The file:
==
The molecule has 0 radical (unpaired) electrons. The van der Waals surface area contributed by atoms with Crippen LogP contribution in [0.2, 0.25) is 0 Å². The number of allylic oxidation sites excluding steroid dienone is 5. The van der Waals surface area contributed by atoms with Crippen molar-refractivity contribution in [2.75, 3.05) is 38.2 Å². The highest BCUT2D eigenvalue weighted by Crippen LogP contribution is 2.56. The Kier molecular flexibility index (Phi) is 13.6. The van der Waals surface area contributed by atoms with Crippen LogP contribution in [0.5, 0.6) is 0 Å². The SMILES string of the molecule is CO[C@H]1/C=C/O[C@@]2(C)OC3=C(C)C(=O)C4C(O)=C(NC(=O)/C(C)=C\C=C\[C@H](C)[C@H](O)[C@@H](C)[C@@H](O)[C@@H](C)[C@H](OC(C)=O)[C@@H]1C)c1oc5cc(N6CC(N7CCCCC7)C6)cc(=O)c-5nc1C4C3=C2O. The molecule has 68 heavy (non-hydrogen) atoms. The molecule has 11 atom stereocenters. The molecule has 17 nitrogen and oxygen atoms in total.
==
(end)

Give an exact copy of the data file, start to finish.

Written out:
The molecule has 0 radical (unpaired) electrons. The van der Waals surface area contributed by atoms with Crippen LogP contribution in [0.2, 0.25) is 0 Å². The number of allylic oxidation sites excluding steroid dienone is 5. The van der Waals surface area contributed by atoms with Crippen molar-refractivity contribution in [2.75, 3.05) is 38.2 Å². The highest BCUT2D eigenvalue weighted by Crippen LogP contribution is 2.56. The Kier molecular flexibility index (Phi) is 13.6. The van der Waals surface area contributed by atoms with Crippen LogP contribution in [0.5, 0.6) is 0 Å². The SMILES string of the molecule is CO[C@H]1/C=C/O[C@@]2(C)OC3=C(C)C(=O)C4C(O)=C(NC(=O)/C(C)=C\C=C\[C@H](C)[C@H](O)[C@@H](C)[C@@H](O)[C@@H](C)[C@H](OC(C)=O)[C@@H]1C)c1oc5cc(N6CC(N7CCCCC7)C6)cc(=O)c-5nc1C4C3=C2O. The molecule has 68 heavy (non-hydrogen) atoms. The molecule has 11 atom stereocenters. The molecule has 17 nitrogen and oxygen atoms in total.